Author Topic: Rigol DS1054Z persistance in stop/wait mode  (Read 658 times)

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Offline Prehistoricman

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Rigol DS1054Z persistance in stop/wait mode
« on: June 19, 2019, 06:14:10 am »
Today was my first encounter with a 1054Z and I was just scoping some UART and came across this annoying bug (it must be).
Below are a couple of YT vids showing what I experienced: the persistence kinda analog scope effect doesn't disappear when you stop the scope. This also happens in normal trigger (somewhat to be expected, maybe). As soon as you cause a redraw to the screen, it shows the trace that was actually captured. In the two videos, I cause the redraw by changing the display type and by shifting the horizontal axis.

I couldn't find an option to turn this off. I can't believe that the persistence menu's lowest option is "minimum". Surely no persistence is as low as one can get i.e. "none"! I've used Keysights and even an older Rigol that didn't behave like this.

Firmware was 04.04


 

Online TurboTom

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Re: Rigol DS1054Z persistance in stop/wait mode
« Reply #1 on: June 19, 2019, 06:51:49 am »
That's completely normal: When pressing "Stop", the scope just freezes the screen, i.e. the superposition of traces of the last screen scan/persistance period. Changing parameters or doing (certain) measurements on a stopped screen will revert it to the last trace. If you want a single trace on the screen right from the start, you can use the single trigger function.

Being able to freeze the screen can be quite beneficial when doing screenshots or measurements on superimposed traces. You will understand what i mean when you gain some more experience with the scope.

Cheers,
Thomas
 
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Offline Prehistoricman

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Re: Rigol DS1054Z persistance in stop/wait mode
« Reply #2 on: June 19, 2019, 08:33:09 am »
I can definitely see the purpose of being able to see that statically but I'd really hope there's a way to turn it off. There's no reason to see this on data signals.
 

Offline RoGeorge

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Re: Rigol DS1054Z persistance in stop/wait mode
« Reply #3 on: June 19, 2019, 10:53:08 am »
It's definitely a bug.

Not only that it acts other than expected, but also the comportment is not consistent.

With trigger set to "Normal" and persistence set to "Min", if the trigger condition disappears (so no more traces to draw) , then sometimes the screen will remember all the sweeps overlapped (like a photo taken with a camera from an analog oscilloscope), sometimes the screen will remember only one trace (like when the SINGLE button was pressed).

Offline David Hess

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Re: Rigol DS1054Z persistance in stop/wait mode
« Reply #4 on: June 19, 2019, 02:11:34 pm »
I have noticed it before in screenshots and video and always assumed it was just because of how the index graded display is produced and not a bug as such.  In run mode, acquisition records are combined to make an index graded display similar to an analog oscilloscope but when stopped or in single shot mode, there is only one acquisition to display.  Something like this has to be done if acquisition rates which are faster than the display refresh rate are to be made visible.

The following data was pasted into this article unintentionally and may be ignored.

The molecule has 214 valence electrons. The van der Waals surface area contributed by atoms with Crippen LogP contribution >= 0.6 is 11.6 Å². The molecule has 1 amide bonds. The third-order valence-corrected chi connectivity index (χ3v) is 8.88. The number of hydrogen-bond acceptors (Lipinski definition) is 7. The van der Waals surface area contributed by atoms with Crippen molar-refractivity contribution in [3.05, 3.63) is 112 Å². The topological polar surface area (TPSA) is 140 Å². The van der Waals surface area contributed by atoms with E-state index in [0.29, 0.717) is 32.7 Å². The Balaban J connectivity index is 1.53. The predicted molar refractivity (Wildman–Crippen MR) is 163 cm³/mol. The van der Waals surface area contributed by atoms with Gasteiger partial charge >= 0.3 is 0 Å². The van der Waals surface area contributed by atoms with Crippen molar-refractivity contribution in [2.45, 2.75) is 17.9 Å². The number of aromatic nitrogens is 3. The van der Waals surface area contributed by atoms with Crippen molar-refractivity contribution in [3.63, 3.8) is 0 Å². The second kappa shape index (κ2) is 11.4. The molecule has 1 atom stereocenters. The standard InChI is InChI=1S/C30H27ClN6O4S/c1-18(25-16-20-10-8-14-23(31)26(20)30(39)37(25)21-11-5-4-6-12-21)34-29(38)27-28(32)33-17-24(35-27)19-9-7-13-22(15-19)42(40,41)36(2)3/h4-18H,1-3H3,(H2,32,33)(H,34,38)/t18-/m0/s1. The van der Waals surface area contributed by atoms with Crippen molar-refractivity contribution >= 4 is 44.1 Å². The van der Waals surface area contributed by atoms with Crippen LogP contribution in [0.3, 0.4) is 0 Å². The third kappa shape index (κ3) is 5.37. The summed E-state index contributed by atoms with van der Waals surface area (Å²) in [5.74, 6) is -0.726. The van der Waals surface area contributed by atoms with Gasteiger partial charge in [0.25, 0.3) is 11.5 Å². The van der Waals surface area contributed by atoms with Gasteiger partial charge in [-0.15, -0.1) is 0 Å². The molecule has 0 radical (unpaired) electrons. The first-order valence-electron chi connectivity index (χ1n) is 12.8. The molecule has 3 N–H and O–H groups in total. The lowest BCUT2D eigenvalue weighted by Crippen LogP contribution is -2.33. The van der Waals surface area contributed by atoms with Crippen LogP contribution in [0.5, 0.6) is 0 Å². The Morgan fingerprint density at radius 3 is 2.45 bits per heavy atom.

This also explains why display measurements change when the display switches modes.
 

Online Fungus

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Re: Rigol DS1054Z persistance in stop/wait mode
« Reply #5 on: June 19, 2019, 05:36:15 pm »
The answer is written on the buttons: Just press "SINGLE" instead of "STOP" when you want a single trace.

STOP mode is meant to freeze the screen "as-is". If it didn't do this (eg. if the persistence vanished even though it was set to "20s") then people would probably complain that that was a bug.

The only thing that calls your attention here is that the persistence vanishes when you move the wave around but the 'scope hardware simply isn't capable of storing/recreating it as you change things, eg. what if you scrolled off to the left then came back again, is it supposed to recreate the previous persistence from thin air?

« Last Edit: June 19, 2019, 05:48:19 pm by Fungus »
 
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Online TurboTom

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Re: Rigol DS1054Z persistance in stop/wait mode
« Reply #6 on: June 19, 2019, 05:52:41 pm »
I wouldn't consider it a bug but interpretations of that behaviour may differ. At times, the way it works right now may be quite useful as I pointed out before. I guess I never worried much about that since as I understand it, this behaviour is closely related with the way a DSO works internally.

IMO, the manufacturer has three options:

- do it like Rigol did on the DS1000Z (and all their other "mature" DS/MSO sereies scopes - for the recent models I can't tell due to lack of experience) and just stop the acquisition the moment "Stop" is pressed and display what's in the (persistance) buffer at that time. This may result in the mentioned non-reproducible results but I'ld consider it the most "honest" approach.

- discard all the persistance / overlay data of the previous "raw" buffer scans and just use the last sampled trace before "Stop" was pressed. This means losing the intensity grading and is more or less implemented as the "Single Shot" trigger mode. So not much would be gained against this mode.